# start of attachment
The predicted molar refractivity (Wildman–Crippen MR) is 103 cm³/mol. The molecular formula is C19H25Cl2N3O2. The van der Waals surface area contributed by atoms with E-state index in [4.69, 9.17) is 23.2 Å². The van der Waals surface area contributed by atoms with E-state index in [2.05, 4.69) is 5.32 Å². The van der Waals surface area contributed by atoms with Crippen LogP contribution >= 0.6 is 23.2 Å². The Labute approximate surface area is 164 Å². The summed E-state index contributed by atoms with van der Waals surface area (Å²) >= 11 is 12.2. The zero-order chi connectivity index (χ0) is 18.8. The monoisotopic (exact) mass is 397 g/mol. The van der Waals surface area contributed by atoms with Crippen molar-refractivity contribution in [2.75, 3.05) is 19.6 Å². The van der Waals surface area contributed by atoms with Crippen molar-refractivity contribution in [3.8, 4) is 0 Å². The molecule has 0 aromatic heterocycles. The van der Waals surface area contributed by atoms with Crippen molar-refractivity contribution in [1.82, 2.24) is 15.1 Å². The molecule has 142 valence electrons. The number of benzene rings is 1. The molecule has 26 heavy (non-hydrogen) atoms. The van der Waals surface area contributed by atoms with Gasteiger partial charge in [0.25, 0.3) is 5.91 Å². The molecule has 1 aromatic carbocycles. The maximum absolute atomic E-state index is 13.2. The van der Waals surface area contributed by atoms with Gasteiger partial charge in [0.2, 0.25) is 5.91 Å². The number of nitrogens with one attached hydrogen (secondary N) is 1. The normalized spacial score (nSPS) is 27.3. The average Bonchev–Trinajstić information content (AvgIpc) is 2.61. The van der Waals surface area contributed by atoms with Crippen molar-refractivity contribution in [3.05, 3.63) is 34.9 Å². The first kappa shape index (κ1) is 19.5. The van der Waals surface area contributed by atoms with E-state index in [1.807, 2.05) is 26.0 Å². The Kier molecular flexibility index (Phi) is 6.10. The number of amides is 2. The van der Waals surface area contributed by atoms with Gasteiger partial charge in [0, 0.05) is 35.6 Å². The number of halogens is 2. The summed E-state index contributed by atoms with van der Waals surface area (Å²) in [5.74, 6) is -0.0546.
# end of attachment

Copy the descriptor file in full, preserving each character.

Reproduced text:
The predicted molar refractivity (Wildman–Crippen MR) is 103 cm³/mol. The molecular formula is C19H25Cl2N3O2. The van der Waals surface area contributed by atoms with E-state index in [4.69, 9.17) is 23.2 Å². The van der Waals surface area contributed by atoms with E-state index in [2.05, 4.69) is 5.32 Å². The van der Waals surface area contributed by atoms with Crippen LogP contribution >= 0.6 is 23.2 Å². The Labute approximate surface area is 164 Å². The summed E-state index contributed by atoms with van der Waals surface area (Å²) >= 11 is 12.2. The zero-order chi connectivity index (χ0) is 18.8. The monoisotopic (exact) mass is 397 g/mol. The van der Waals surface area contributed by atoms with Crippen molar-refractivity contribution in [2.75, 3.05) is 19.6 Å². The van der Waals surface area contributed by atoms with Crippen molar-refractivity contribution in [3.8, 4) is 0 Å². The molecule has 0 aromatic heterocycles. The van der Waals surface area contributed by atoms with Crippen molar-refractivity contribution in [1.82, 2.24) is 15.1 Å². The molecule has 142 valence electrons. The number of benzene rings is 1. The molecule has 26 heavy (non-hydrogen) atoms. The van der Waals surface area contributed by atoms with Gasteiger partial charge in [0.25, 0.3) is 5.91 Å². The molecule has 1 aromatic carbocycles. The maximum absolute atomic E-state index is 13.2. The van der Waals surface area contributed by atoms with Gasteiger partial charge in [0.2, 0.25) is 5.91 Å². The number of nitrogens with one attached hydrogen (secondary N) is 1. The normalized spacial score (nSPS) is 27.3. The average Bonchev–Trinajstić information content (AvgIpc) is 2.61. The van der Waals surface area contributed by atoms with Crippen molar-refractivity contribution in [3.05, 3.63) is 34.9 Å². The first kappa shape index (κ1) is 19.5. The van der Waals surface area contributed by atoms with E-state index in [1.807, 2.05) is 26.0 Å². The Kier molecular flexibility index (Phi) is 6.10. The number of amides is 2. The van der Waals surface area contributed by atoms with Gasteiger partial charge in [0, 0.05) is 35.6 Å². The number of halogens is 2. The summed E-state index contributed by atoms with van der Waals surface area (Å²) in [5.74, 6) is -0.0546.